A family trip to the Cardrona River to collect pine cones ended in tears for Wanaka woman Charlottle Trundle, who says she was devastated by the amount of rubbish illegally dumped in the area off Ballantyne Rd.
“I couldn’t believe the amount of rubbish we stumbled upon down there. It brought tears to my eyes to see how bad it was,” she told The News.
The writer and professional snowboarder said she and her husband, Bruno Moise Cretney, had gone to the area, next to the transfer station and Wanaka Wastebusters recycling depot, with their daughter Audrey (2).
“We found computers, mattresses, broken bottles, industrial glue, car bonnets and building supplies – it felt like I wasn’t even in Wanaka.
“I don’t want to think of my daughter being brought up in a world where this kind of littering is OK. It is not safe to go walking down there with children.”
She spent a lot of time running beside the area’s rivers and lakes and her husband was a keen fly fisherman who also loved the rivers.
After visiting the area she decided to organise a community cleanup, launching a Facebook page.
“It is too easy to put our head in the sand and act like this kind of thing is not happening in our area, but it is and if we don’t do anything about it we may all be swimming in rubbish in 10 years’ time,” Ms Trundle said.
The cleanup taking place on Saturday from 9am had attracted huge support from the community, the Queenstown Lakes District Council, the Department of Conservation and local businesses that were providing everything from signage, gloves and rubbish bags to tickets to the New Year Rhythm and Alps Festival.
It was hoped barbecue food would be provided. Helpers with trailers were also needed.
Ms Trundle was reluctant to “point the finger” at any sectors of the community who could be responsible for the rubbish.
“I think it is coming from a mix of local residents and seasonal workers.
“The area is out of sight and close to the dump – I don’t think those two factors are a coincidence.”
It was possible opening hours at the transfer station and the cost to dump rubbish was a deterrent.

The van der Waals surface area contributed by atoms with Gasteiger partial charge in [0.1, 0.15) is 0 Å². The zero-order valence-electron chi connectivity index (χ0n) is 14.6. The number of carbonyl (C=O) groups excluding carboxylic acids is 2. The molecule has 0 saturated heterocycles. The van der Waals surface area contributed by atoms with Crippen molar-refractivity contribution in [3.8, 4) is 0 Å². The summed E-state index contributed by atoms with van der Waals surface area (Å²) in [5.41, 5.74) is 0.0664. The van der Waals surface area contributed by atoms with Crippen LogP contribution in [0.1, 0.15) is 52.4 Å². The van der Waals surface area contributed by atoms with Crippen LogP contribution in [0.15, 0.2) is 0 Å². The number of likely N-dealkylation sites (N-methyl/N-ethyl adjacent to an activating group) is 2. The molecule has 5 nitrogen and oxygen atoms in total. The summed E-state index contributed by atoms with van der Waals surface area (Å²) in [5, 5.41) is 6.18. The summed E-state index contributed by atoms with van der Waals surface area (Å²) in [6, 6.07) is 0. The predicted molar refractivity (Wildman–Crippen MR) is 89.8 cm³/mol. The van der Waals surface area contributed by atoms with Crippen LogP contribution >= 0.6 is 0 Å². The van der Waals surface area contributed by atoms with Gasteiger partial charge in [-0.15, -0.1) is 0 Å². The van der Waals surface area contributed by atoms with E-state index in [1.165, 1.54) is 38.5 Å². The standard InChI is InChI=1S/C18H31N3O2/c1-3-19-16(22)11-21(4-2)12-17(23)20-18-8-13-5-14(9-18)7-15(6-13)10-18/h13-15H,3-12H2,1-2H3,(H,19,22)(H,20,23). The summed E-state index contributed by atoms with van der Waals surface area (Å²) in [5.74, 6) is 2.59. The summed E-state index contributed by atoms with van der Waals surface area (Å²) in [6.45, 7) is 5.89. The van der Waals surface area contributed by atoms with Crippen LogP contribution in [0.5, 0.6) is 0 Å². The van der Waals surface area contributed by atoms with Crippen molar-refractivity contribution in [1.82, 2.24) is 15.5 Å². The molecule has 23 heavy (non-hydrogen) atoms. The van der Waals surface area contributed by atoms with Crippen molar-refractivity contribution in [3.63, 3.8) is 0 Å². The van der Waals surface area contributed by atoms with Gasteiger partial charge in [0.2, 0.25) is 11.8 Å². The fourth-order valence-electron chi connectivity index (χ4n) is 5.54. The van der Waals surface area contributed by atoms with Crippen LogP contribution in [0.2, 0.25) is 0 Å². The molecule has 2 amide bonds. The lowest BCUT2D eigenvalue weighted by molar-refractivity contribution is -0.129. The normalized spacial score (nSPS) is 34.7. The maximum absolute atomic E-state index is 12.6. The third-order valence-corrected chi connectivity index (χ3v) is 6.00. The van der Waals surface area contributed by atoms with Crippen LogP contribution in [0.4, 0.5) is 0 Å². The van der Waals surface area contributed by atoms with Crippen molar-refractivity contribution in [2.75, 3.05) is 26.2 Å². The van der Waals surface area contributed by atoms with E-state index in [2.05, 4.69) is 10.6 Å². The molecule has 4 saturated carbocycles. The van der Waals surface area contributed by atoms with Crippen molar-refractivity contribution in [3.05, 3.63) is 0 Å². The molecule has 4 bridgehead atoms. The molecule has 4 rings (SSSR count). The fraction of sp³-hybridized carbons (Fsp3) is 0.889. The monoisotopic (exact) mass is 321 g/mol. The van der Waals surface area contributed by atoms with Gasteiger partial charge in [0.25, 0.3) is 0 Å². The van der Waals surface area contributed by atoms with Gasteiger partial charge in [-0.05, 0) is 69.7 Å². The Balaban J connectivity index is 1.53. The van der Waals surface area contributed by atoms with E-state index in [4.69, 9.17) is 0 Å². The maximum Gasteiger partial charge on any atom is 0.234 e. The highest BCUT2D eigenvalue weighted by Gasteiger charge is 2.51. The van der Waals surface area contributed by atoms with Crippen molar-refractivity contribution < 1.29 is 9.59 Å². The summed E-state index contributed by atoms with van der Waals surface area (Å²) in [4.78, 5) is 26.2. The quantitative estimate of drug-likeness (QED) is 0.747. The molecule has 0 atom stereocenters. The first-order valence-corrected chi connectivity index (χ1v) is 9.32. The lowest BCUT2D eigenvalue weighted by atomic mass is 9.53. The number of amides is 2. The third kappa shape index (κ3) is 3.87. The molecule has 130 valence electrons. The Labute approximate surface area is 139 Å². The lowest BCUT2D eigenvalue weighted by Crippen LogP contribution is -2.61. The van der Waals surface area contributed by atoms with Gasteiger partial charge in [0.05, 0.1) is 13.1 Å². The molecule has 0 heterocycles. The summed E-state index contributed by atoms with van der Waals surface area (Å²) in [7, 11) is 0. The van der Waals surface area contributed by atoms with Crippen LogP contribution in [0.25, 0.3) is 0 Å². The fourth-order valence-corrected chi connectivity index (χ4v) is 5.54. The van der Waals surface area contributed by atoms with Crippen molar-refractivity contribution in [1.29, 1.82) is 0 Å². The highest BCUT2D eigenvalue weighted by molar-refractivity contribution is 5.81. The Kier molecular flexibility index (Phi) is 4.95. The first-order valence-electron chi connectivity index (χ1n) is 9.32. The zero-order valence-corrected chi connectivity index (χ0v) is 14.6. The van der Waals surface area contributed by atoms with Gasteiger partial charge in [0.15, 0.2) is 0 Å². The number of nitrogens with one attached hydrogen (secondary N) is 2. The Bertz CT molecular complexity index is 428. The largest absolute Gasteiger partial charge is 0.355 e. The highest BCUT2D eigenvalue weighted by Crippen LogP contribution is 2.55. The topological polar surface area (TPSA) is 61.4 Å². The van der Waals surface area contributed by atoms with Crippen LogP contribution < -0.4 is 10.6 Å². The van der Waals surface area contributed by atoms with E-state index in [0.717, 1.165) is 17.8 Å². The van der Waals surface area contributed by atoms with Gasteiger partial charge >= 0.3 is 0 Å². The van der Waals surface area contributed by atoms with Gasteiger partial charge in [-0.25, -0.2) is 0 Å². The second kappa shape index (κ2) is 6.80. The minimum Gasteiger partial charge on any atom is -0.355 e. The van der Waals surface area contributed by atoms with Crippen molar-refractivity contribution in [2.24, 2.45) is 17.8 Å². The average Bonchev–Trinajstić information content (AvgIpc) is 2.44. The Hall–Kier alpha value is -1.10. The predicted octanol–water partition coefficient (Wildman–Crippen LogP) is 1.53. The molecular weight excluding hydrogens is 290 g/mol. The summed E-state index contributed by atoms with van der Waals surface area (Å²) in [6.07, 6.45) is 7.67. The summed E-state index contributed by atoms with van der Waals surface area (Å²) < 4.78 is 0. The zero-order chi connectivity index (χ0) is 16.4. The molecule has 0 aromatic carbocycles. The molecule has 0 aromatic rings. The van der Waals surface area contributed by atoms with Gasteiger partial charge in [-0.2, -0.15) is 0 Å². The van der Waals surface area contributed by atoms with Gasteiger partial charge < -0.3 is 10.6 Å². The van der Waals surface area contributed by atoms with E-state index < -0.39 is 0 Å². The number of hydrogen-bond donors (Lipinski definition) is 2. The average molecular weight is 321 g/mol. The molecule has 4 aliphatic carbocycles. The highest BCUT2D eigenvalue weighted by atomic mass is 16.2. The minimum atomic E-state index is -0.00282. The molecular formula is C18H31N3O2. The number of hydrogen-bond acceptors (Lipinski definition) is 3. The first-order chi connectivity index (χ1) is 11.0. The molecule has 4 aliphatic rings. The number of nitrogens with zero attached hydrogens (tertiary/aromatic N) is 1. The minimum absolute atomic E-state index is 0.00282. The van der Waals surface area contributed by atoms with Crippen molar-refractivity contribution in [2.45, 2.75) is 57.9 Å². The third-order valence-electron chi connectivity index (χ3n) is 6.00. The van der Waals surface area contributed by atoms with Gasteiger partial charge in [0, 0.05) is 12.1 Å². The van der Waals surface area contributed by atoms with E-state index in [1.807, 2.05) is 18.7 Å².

“Certainly I think the $400 fine for dumping is laughable – it needs to be increased.”
Queenstown Lakes District Council communications manager Michele Poole said the transfer station was open seven days a week, 361 days a year from 11.30am to 3.30pm.
“I’d say that people being lazy is more likely the cause of illegal dumping.
“There is also a large bin outside the transfer station where locals can leave their blue rubbish bags outside opening hours, so there’s no reason why people should be dumping rubbish on roadsides.”
People dumping rubbish illegally (fly-tipping) could be fined between $100 and $400, with the amount dependent on the quantity of rubbish, Ms Poole said.
“The current opening hours reflect what the Wanaka community asked for last time the level of service was consulted on.
“If the Wanaka community would like longer hours, it’s a matter of making a submission to the council when the annual plan and budgets are being set (around March each year) so that the cost of longer hours can be considered against the benefits of having longer hours. That’s a decision the elected members make.”
What: Cleanup of Cardrona River marginal strip by Friends of Cardrona River.
When: Saturday, November 5, from 9am.
Where: Cardrona River track opposite Wastebusters. Access from Ballantyne Rd, town side of Faulks Rd Bridge (look out for signs).
What to bring: Trailers, rubbish bags, gloves, food.